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Friday, Aug. 26, 2016

LCRA turning attention to commercial properties

Thursday, July 19, 2007

A.C. James works on clearing up a lot after the demolition of the old Red Devil building.
SIKESTON -- While continuing to make progress with residential properties, Sikeston's Land Clearance Redevelopment Authority is now cleaning up some of the major blighted commercial property.

The LCRA recently completed the demolition of the old Scott-Huff building and cleanup of the lot, but have not stopped there.

"I think the most visible thing you are going to see is here at 330 East Malone, the old Red Devil Radio," said David Ziegenhorn, LCRA chairman.

The buildings, which recently housed a tattoo shop, have been there for as long as most residents can remember.

"About 40-50 years ago, there was a set of scales there," Ziegenhorn recalled. "It was even the license bureau at one time back in the early '60s."

The buildings were located on the railroad's right-of-way which was leased.

"We acquired the lease and are doing the demolition," Ziegenhorn said. "We are going to return it to landscaped ground just like everything else between Main and North West Street. Between the MoDOT right-of-way and the railroad land, I just don't think that's redevelopable land."

Also in the works is a major LCRA project on the west side of North West Street.

"We're getting ready to undertake the largest project we'll have and that is demolition and redevelopment of the old Federal Compress property on West North. With that demolition and getting it ready for redevelopment, we can guesstimate right now that is going to be a $300,000 project," Ziegenhorn said. "It's about a 40,000 square foot building -- that is what's left of the old Compress building; then there are all those concrete walls from what has burnt down over the years; and then I'm told that concrete floor in the building is 6-8 inches thick, so there is just truckload after truckload of concrete to get off that property."

Ziegenhorn said there had been a tenant in the building which had slowed the acquisition process.

"That building has been a bit of an eyesore for awhile," he said. "We just got possession of it June 1."

Ziegenhorn said the LCRA is seeking grant assistance with this project as they did with the old Baptist Church on Kingshighway.

"We're in the application process for a Community Development Block Grant to fund a good deal of the project," Ziegenhorn said. He said the LCRA will probably apply for about $250,000 in CDBG funding.

"Between the grant process and demolition and all, we could be looking at two more years to get this accomplished," Ziegenhorn said.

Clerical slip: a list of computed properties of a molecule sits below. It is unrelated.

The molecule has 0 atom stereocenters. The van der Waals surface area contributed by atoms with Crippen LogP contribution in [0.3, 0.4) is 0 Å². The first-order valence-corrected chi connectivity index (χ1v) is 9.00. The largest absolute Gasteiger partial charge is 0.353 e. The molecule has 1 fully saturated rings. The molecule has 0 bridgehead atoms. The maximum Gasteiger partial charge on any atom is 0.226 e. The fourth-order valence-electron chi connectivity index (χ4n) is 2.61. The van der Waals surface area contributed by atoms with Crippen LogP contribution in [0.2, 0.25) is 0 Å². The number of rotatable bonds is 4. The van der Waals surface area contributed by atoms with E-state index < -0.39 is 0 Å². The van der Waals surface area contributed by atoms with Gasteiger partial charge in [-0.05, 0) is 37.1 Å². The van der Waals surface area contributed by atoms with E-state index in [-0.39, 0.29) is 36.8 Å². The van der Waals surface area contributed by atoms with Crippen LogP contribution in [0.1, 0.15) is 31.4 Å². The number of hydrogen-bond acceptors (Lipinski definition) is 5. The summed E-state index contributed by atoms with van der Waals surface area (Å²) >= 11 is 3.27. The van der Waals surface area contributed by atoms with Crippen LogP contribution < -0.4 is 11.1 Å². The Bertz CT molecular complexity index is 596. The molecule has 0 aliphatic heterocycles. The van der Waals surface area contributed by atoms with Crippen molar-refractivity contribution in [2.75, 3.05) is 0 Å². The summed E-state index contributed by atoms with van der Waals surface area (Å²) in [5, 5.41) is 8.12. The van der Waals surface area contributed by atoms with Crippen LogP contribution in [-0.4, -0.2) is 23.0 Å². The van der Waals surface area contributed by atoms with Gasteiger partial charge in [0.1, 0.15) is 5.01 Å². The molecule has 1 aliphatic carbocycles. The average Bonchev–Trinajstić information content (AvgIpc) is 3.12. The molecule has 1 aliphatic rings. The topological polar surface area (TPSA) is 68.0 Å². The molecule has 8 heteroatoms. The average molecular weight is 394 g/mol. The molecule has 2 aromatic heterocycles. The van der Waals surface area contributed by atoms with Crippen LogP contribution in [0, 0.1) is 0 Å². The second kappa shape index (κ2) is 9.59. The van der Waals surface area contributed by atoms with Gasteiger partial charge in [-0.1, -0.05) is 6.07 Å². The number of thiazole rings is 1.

In the meantime, "there's a whole bunch of cleaning up to do prior to the grant," he said, which includes debris, tall grass and trees on the acreage inside the fenced-in area.

Ziegenhorn said city officials are considering applying to the Southeast Correctional Center in Charleston for a crew of prisoners for the cleanup.

"Most of those crews out of Charleston have been tied up by MoDOT on road projects, so we don't know what is available," he said.

Ziegenhorn said the Public Works department has its hands full with its regular duties, "so we're trying not to burden them with this."

In addition to that property's 5.5 acres, the city owns another seven acres adjacent to that property, according to Ziegenhorn.

"That gives us a large tract of land with all sorts of possibilities for redevelopment," he said.

Also on the horizon for the LCRA's commercial property cleanup efforts is the old service station at 703 West Malone next to Lewis Furniture at the corner of Handy and West Malone.

"We are already one year into the acquisition process and it will probably be another year before we get to acquire that property and demolish it," Ziegenhorn said.

In addition to working on blighted commercial properties, the LCRA is continuing its efforts in cleaning up residential areas and is now ready to begin some residential redevelopment.

"Right now we own about 150 residential properties," Ziegenhorn said. "We've got about 45 other properties still on our target list, properties that we're actively working on acquiring."

The LCRA has already sold one property to Habitat for Humanity and has issued a request for proposals to sell nine residential properties replated from 18 narrow "shotgun" lots.

"I think we have some pretty desirable building locations now with replatting those," Ziegenhorn said.

Bids on these properties will be opened on Aug. 6.

Ziegenhorn said he and the other LCRA commission members are getting positive feedback from the community regarding their efforts.

"I appreciate all the good comments and compliments that I hear from citizens in town for the LCRA's work," he said. "Needless to say, the support from the Council and the city staff has been tremendous. We really feel like we are making a difference and everybody is really behind what we are doing because of all the positive comments we hear."